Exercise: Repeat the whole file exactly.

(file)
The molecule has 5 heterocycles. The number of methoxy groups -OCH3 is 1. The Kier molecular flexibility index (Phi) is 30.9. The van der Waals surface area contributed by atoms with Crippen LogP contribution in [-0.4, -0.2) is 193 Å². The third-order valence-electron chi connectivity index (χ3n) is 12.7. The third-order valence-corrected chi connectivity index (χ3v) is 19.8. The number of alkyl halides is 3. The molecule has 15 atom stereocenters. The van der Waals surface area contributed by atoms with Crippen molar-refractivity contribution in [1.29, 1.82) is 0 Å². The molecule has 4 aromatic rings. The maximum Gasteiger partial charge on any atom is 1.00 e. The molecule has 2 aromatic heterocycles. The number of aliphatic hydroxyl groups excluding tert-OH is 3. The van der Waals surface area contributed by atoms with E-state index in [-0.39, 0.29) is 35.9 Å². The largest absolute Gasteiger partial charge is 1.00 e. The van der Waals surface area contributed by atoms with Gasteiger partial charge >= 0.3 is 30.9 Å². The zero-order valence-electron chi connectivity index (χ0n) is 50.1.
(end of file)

The molecule has 5 heterocycles. The number of methoxy groups -OCH3 is 1. The Kier molecular flexibility index (Phi) is 30.9. The van der Waals surface area contributed by atoms with Crippen LogP contribution in [-0.4, -0.2) is 193 Å². The third-order valence-electron chi connectivity index (χ3n) is 12.7. The third-order valence-corrected chi connectivity index (χ3v) is 19.8. The number of alkyl halides is 3. The molecule has 15 atom stereocenters. The van der Waals surface area contributed by atoms with Crippen molar-refractivity contribution in [1.29, 1.82) is 0 Å². The molecule has 4 aromatic rings. The maximum Gasteiger partial charge on any atom is 1.00 e. The molecule has 2 aromatic heterocycles. The number of aliphatic hydroxyl groups excluding tert-OH is 3. The van der Waals surface area contributed by atoms with E-state index in [-0.39, 0.29) is 35.9 Å². The largest absolute Gasteiger partial charge is 1.00 e. The van der Waals surface area contributed by atoms with Gasteiger partial charge >= 0.3 is 30.9 Å². The zero-order valence-electron chi connectivity index (χ0n) is 50.1.